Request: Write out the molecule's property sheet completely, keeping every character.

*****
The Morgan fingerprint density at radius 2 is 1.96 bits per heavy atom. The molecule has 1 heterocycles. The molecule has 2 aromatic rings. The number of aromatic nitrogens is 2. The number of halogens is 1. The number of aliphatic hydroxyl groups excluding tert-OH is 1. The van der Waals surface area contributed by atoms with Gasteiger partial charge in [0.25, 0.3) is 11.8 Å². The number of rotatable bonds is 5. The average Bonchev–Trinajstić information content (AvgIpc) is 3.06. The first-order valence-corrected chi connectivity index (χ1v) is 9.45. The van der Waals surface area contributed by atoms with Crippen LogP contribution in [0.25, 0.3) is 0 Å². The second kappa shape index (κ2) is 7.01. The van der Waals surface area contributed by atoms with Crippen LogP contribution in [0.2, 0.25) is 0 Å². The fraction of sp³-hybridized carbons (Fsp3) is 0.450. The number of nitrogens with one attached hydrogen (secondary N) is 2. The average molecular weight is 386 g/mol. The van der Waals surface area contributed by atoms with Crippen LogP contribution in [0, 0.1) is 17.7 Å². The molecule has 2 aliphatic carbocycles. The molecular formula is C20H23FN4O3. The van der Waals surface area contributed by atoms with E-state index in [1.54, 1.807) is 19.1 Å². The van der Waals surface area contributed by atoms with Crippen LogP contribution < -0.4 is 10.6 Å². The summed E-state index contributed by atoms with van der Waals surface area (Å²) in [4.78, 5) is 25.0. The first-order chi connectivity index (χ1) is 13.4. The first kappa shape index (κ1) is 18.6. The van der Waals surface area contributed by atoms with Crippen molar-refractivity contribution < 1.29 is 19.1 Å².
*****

The Morgan fingerprint density at radius 2 is 1.96 bits per heavy atom. The molecule has 1 heterocycles. The molecule has 2 aromatic rings. The number of aromatic nitrogens is 2. The number of halogens is 1. The number of aliphatic hydroxyl groups excluding tert-OH is 1. The van der Waals surface area contributed by atoms with Gasteiger partial charge in [0.25, 0.3) is 11.8 Å². The number of rotatable bonds is 5. The average Bonchev–Trinajstić information content (AvgIpc) is 3.06. The first-order valence-corrected chi connectivity index (χ1v) is 9.45. The van der Waals surface area contributed by atoms with Crippen LogP contribution in [0.25, 0.3) is 0 Å². The second kappa shape index (κ2) is 7.01. The van der Waals surface area contributed by atoms with Crippen LogP contribution in [0.2, 0.25) is 0 Å². The fraction of sp³-hybridized carbons (Fsp3) is 0.450. The number of nitrogens with one attached hydrogen (secondary N) is 2. The average molecular weight is 386 g/mol. The van der Waals surface area contributed by atoms with Crippen LogP contribution in [0, 0.1) is 17.7 Å². The molecule has 2 aliphatic carbocycles. The molecular formula is C20H23FN4O3. The van der Waals surface area contributed by atoms with E-state index in [1.54, 1.807) is 19.1 Å². The van der Waals surface area contributed by atoms with Crippen LogP contribution < -0.4 is 10.6 Å². The summed E-state index contributed by atoms with van der Waals surface area (Å²) in [4.78, 5) is 25.0. The first-order chi connectivity index (χ1) is 13.4. The first kappa shape index (κ1) is 18.6. The van der Waals surface area contributed by atoms with Crippen molar-refractivity contribution < 1.29 is 19.1 Å².